Greathouse, T. E.; Gladstone, G.R.; Hue, V. et al

Conference (2018, September 20)

We present an overview of the science performed by Juno’s Ultraviolet Spectrograph, UVS, over the first 11 successful perijove sequences performed since orbital insertion on July 4th, 2016. We will ... [more ▼]

We present an overview of the science performed by Juno’s Ultraviolet Spectrograph, UVS, over the first 11 successful perijove sequences performed since orbital insertion on July 4th, 2016. We will discuss the measured local time dependence of Jupiter’s polar auroral emissions, simultaneous UV and H3+ observations and their correlations or lack thereof, evolution and morphology of Io’s magnetic footprint in Jupiter’s atmosphere, measurements concerning the spatial and temporal variation of high energy particles (>7 MeV) in the polar regions of Jupiter’s magnetosphere, and finally the production of a dataset that could be used to produce an all sky UV stellar atlas at wavelengths between 70 and 205 nm. [less ▲]

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See detailA chemical survey of exoplanets with ARIEL
Tinetti, Giovanna; Drossart, Pierre; Eccleston, Paul et al

in Experimental Astronomy (2018)

Thousands of exoplanets have now been discovered with a huge range of masses, sizes and orbits: from rocky Earth-like planets to large gas giants grazing the surface of their host star. However, the ... [more ▼]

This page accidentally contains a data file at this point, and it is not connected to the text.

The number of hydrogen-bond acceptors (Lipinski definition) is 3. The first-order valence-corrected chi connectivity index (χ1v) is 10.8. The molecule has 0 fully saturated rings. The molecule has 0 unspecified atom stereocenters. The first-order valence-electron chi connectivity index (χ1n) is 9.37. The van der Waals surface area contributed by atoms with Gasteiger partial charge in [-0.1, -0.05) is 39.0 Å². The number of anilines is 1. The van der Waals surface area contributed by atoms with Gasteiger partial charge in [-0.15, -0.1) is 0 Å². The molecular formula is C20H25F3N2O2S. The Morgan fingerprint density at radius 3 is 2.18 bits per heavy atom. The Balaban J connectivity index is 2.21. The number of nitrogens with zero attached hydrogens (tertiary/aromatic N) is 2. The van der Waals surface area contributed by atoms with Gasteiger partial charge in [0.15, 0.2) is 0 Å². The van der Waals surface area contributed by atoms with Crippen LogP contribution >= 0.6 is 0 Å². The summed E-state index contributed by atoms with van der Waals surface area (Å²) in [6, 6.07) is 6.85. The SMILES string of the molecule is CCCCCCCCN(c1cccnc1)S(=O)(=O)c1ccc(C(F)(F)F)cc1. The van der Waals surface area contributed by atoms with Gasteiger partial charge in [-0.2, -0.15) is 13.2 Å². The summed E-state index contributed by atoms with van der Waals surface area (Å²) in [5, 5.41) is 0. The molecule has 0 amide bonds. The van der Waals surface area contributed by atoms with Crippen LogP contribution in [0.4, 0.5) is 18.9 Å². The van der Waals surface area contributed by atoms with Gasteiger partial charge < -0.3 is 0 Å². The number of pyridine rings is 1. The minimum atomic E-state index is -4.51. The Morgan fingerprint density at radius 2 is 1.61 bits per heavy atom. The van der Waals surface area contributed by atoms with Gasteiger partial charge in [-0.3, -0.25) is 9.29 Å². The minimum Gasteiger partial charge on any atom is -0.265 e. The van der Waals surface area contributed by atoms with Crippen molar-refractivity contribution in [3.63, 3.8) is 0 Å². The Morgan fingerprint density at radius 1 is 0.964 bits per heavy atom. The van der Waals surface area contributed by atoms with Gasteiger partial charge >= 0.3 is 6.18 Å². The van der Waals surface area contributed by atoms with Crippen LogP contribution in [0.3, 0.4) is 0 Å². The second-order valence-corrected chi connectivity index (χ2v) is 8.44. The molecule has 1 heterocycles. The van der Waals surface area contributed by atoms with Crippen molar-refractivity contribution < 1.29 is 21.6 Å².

Thousands of exoplanets have now been discovered with a huge range of masses, sizes and orbits: from rocky Earth-like planets to large gas giants grazing the surface of their host star. However, the essential nature of these exoplanets remains largely mysterious: there is no known, discernible pattern linking the presence, size, or orbital parameters of a planet to the nature of its parent star. We have little idea whether the chemistry of a planet is linked to its formation environment, or whether the type of host star drives the physics and chemistry of the planet's birth, and evolution. ARIEL was conceived to observe a large number ( 1000) of transiting planets for statistical understanding, including gas giants, Neptunes, super-Earths and Earth-size planets around a range of host star types using transit spectroscopy in the 1.25-7.8 μm spectral range and multiple narrow-band photometry in the optical. ARIEL will focus on warm and hot planets to take advantage of their well-mixed atmospheres which should show minimal condensation and sequestration of high-Z materials compared to their colder Solar System siblings. Said warm and hot atmospheres are expected to be more representative of the planetary bulk composition. Observations of these warm/hot exoplanets, and in particular of their elemental composition (especially C, O, N, S, Si), will allow the understanding of the early stages of planetary and atmospheric formation during the nebular phase and the following few million years. ARIEL will thus provide a representative picture of the chemical nature of the exoplanets and relate this directly to the type and chemical environment of the host star. ARIEL is designed as a dedicated survey mission for combined-light spectroscopy, capable of observing a large and well-defined planet sample within its 4-year mission lifetime. Transit, eclipse and phase-curve spectroscopy methods, whereby the signal from the star and planet are differentiated using knowledge of the planetary ephemerides, allow us to measure atmospheric signals from the planet at levels of 10-100 part per million (ppm) relative to the star and, given the bright nature of targets, also allows more sophisticated techniques, such as eclipse mapping, to give a deeper insight into the nature of the atmosphere. These types of observations require a stable payload and satellite platform with broad, instantaneous wavelength coverage to detect many molecular species, probe the thermal structure, identify clouds and monitor the stellar activity. The wavelength range proposed covers all the expected major atmospheric gases from e.g. H[SUB]2[/SUB]O, CO[SUB]2[/SUB], CH[SUB]4[/SUB] NH[SUB]3[/SUB], HCN, H[SUB]2[/SUB]S through to the more exotic metallic compounds, such as TiO, VO, and condensed species. Simulations of ARIEL performance in conducting exoplanet surveys have been performed - using conservative estimates of mission performance and a full model of all significant noise sources in the measurement - using a list of potential ARIEL targets that incorporates the latest available exoplanet statistics. The conclusion at the end of the Phase A study, is that ARIEL - in line with the stated mission objectives - will be able to observe about 1000 exoplanets depending on the details of the adopted survey strategy, thus confirming the feasibility of the main science objectives. [less ▲]